When Conversation Heals

My last blog post, The Bloody Summer of 2016, recalled the violence we watched unfold this summer. The police killings of unarmed Black people, the slaughter at the Pulse nightclub in Orlando, the killings of police officers in various cities. On my return to school, our Head of School urged us to gather students to […]

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LHughes copy

Writing and Teaching: The Bloody Summer of 2016

This has been a brutal summer. For sure, there have been some personal moments of tenderness and beauty. But taking a larger view, the summer of 2016 has been bloody. On June 12th, we woke to the horror of the massacre at the Pulse nightclub in Orlando, Florida. A gunman killed 49 people and injured […]

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Ethelbert Miller & I Talk Poetry, Jazz, Race, & America

Check out this great conversation here from “On The Margin” August 4th at 9:00am, where my friend, poet and literary activist E. Ethelbert Miller, and I talk about ACHE, my upcoming book of poems, on WPFW 89.3 FM in Washington, D.C. We had a beautiful conversation about poetry, John Coltrane, jazz, Nelson Mandela, Jean-Michel Basquiat, Henry […]

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A Story to Love: PIGEON ENGLISH by Stephen Kelman

Harrison Opoku is a Ghanaian boy living in London. He lives in a high-rise housing project and he is fully, entirely alive. He is eleven years old. He asks excellent questions, wonders why people do cruel things to others, and seeks his way in the world. This book, told in Harri’s words, took me away […]

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we are charleston

WE ARE CHARLESTON: An Essential Book

Herb Frazier, Bernard Edward Powers, and Marjory Wentworth give us a great gift. Their new book, We Are Charleston: Tragedy and Triumph at Mother Emanuel, offers readers a beautifully woven account of  overlapping histories. This readable book offers the racial history of Charleston and the South generally, the powerful and creative history of Emanuel African […]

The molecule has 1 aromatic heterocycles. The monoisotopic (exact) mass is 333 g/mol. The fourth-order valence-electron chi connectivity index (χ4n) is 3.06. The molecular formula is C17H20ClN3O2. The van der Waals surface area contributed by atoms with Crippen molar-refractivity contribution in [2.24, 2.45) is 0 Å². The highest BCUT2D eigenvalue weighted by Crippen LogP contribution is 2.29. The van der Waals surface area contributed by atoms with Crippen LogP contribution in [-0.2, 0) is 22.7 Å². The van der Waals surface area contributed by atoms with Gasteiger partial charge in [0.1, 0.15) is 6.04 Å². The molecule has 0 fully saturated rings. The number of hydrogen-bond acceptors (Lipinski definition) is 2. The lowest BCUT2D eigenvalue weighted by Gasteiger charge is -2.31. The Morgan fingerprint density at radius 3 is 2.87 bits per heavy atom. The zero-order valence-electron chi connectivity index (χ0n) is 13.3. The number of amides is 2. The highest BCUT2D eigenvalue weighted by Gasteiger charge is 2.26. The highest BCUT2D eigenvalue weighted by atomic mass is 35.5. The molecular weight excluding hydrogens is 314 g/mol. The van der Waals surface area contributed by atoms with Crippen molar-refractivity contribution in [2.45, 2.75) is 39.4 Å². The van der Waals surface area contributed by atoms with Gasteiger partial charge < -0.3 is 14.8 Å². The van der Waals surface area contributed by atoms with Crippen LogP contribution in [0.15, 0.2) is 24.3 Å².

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A Magical Day in New York City

Some days are good. Some days are hard. Some days stand out even among the good ones. This day surely did for me. Wednesday, June 22, 2016 was a magical day. It began on the train– and I love taking the train. I boarded an early morning Amtrak at Union Station in Washington, D.C. heading […]

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The Road Is Made by Walking

At the end of last week, a very complicated week, I decided I could use a labyrinth walk. I’ve done this before. It often helps to settle difficult and sorrowful experiences. About twenty-five miles outside of Washington, D.C. the Bon Secours Sisters, a catholic community of nuns, run a retreat center. On the grounds of […]

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Sam & Vivian Ross, Pomona, 2003

My Father’s Goodness

Tomorrow, May 28th, marks the fourth anniversary of my father’s death. Every day I miss him. Every day I think of him and the many gifts he gave me. Often, his gifts came hidden in the choices and values of his own good life. He was born in Michigan, in 1918, of parents who immigrated […]

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“…the dearest freshness…”

Gerard Manley Hopkins said it best. “There lives the dearest freshness deep down things…”  he writes in his poem “God’s Grandeur.” When it comes to religious faith I have more questions than answers but I get the revitalization that comes with spring.  I don’t know if it’s just biology or something more. Is it just that […]

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Don’t Sanitize Dr. King. Read him.

I don’t like to start off my blog with a pushy title. But on this Martin Luther King, Jr. Day, 2016, I see too much watering down, sanitizing the life and work of Dr. King. If you listen to some in the public eye today, you would think all Dr. King ever said or did […]

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The Light That Builds

This is the third in a series of year-end reflections on kindness and gratitude. Yesterday, December 21st, was the Winter Solstice, the darkest day of the year. Today, December 22nd, brings us more light than yesterday. Each of the coming days, until the Summer Solstice in June, the light will build, slowly, nearly unseen. This […]

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